A week in Spain with Asperger’s.

Over the Easter holidays, I was lucky enough to go on a trip to Spain with my girlfriend, to stay at her dad’s place for a week. This was a trip that had been planned for a while, and I was very excited. I knew that it was likely that throughout the week I would have to deal with some overstimulation and anxiety, from all the new experiences, but from the very start of the trip we had various plans set which made it run nice and smoothly. Besides one incident of overstimulation, the trip was perfect, and even then it was handled perfectly by my girlfriend and her dad. Here’s how it went, and what I learned about managing my Asperger’s.

As I said, I was very excited for this trip, and so before we left, my girlfriend and I had already planned a list of activities which we were going to do. Then we spoke to her dad together over the phone to discuss those plans, which was a good step for me. Having a plan is always reassuring, especially when it comes to things like holidays, which tend to lack the routine I normally have with school days.

The first trick was getting through the airport. I have travelled abroad before, and so was vaguely familiar with the process of getting through an airport, but on all prior occasions I had been travelling with both my parents, and this time it was just me and my girlfriend by ourselves. It was a bit nerve-wracking for me, and I was entirely reliant on my girlfriend knowing where to go and when to have your passport out. We also had a number of forms relating to Covid restrictions — proof of vaccination, etc, — which added a little bit to the uncertainty: at every checkpoint I was asking myself, which form do I need this time? I was very grateful that I had my girlfriend there, as she was experienced with making the trip and could handle the responsibility of getting to where we needed to be while I was just focused on navigating the mass of sensory input that faced me.

A while ago, I read about a study which compared where autistics tend to focus their vision against where neurotypicals focus their vision: both groups were shown images of a café, and a camera tracked where they spent the most time looking. Neurotypicals would look at the people, the windows, the bar, seeing the whole picture and then breaking it down into its smaller elements. But autistics tended to look at things that we wouldn’t consider as significant — for example, many fixated on the chequered floor —and were much slower to recognise the image as being inside a café. One autistic explained: ‘the floor just seemed the loudest’. This really struck me when I read it, because it’s something I’ve felt myself — certain elements can be visually ‘louder’ than others. Not just more vivid or striking, but just that they take more of your attention, and in my case more of my brain’s processing time. The study revealed that autistics tend to focus on minor details, and then build up a larger image in our heads, whereas neurotypicals do the reverse, visualising the whole picture, then looking for the details. For autistics, its easy to get overwhelmed, because we can’t help but see all of the details first, instead of just one image.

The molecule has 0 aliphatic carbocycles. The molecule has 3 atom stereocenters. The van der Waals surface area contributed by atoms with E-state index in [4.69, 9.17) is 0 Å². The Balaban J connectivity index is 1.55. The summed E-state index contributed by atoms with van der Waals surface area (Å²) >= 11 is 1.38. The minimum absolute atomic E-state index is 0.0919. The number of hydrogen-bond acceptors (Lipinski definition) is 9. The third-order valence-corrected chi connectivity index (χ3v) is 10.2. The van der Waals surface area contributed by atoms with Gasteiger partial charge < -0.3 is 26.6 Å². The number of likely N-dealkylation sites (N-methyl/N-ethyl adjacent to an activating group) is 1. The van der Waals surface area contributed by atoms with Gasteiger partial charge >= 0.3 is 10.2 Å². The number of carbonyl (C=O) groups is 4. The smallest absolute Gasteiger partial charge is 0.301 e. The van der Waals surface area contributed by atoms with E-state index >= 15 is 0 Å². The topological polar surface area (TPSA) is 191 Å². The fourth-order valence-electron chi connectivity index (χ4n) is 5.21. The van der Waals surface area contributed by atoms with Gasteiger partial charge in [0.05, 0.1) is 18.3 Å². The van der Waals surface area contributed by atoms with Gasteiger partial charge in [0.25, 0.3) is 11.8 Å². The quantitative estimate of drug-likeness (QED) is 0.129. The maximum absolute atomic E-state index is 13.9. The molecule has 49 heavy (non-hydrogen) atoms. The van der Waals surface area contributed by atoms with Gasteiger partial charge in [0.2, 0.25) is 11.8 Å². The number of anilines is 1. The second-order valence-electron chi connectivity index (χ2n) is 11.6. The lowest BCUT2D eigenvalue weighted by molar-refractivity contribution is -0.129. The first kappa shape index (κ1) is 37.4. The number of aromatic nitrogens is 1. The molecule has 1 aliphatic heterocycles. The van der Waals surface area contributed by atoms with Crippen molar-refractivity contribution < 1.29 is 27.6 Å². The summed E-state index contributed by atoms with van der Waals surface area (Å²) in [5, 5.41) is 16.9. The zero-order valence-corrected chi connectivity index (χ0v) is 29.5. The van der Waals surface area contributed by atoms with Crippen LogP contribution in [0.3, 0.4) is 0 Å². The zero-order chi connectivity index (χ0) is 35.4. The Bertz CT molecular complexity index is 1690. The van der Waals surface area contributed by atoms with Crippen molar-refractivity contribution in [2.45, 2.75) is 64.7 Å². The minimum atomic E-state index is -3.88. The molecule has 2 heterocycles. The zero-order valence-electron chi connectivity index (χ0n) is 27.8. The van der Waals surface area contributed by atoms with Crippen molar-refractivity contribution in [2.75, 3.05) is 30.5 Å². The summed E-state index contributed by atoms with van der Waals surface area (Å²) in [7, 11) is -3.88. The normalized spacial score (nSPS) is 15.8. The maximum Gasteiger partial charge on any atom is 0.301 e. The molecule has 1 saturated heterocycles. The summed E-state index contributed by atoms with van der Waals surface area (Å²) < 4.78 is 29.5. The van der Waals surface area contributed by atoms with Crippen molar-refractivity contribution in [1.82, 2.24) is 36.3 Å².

This was, to an extent, my predicament in the airport. Airports have large open spaces, but there are lots of shop signs and people and windows and other things to look at when you enter the space for the first time. To my eyes, there was so much going on that at first glance there appeared to be no navigable structure or layout at all. In comparison, on a later trip to Hull, I would find the train station a lot more easy to navigate; the path led you straight to the ticket entrance, and then it was easy to follow signs to the right platform in the narrow space—good design. The airport, on the other hand, seemed like it would be way too easy to get lost in. There were too many signs to observe, no clear direction —you could just sort of wander anywhere without knowing quite where you were supposed to be, and the uncertainty made me nervous. 

Getting through security was a bit daunting. I often get stopped at security — I suppose I just have a guilty face. Whenever I’m about to go through, I always think about those old movies where they have interrogation scenes, and all the things I’ve heard about how to tell if someone is lying. Because a lot of those ‘lie indicators’, like not looking someone in the eye, turning their head away when talking, are just my natural behaviours because of my ASD — and every time I go through security I wonder how often miscommunications happen between those on the spectrum and the authorities; miscommunications like those that I’ve experienced in the past with teachers and adults, who think we are being rude or lying because we are being held to neurotypical standards of behaviour. Fortunately, this time, getting through security passed without incident.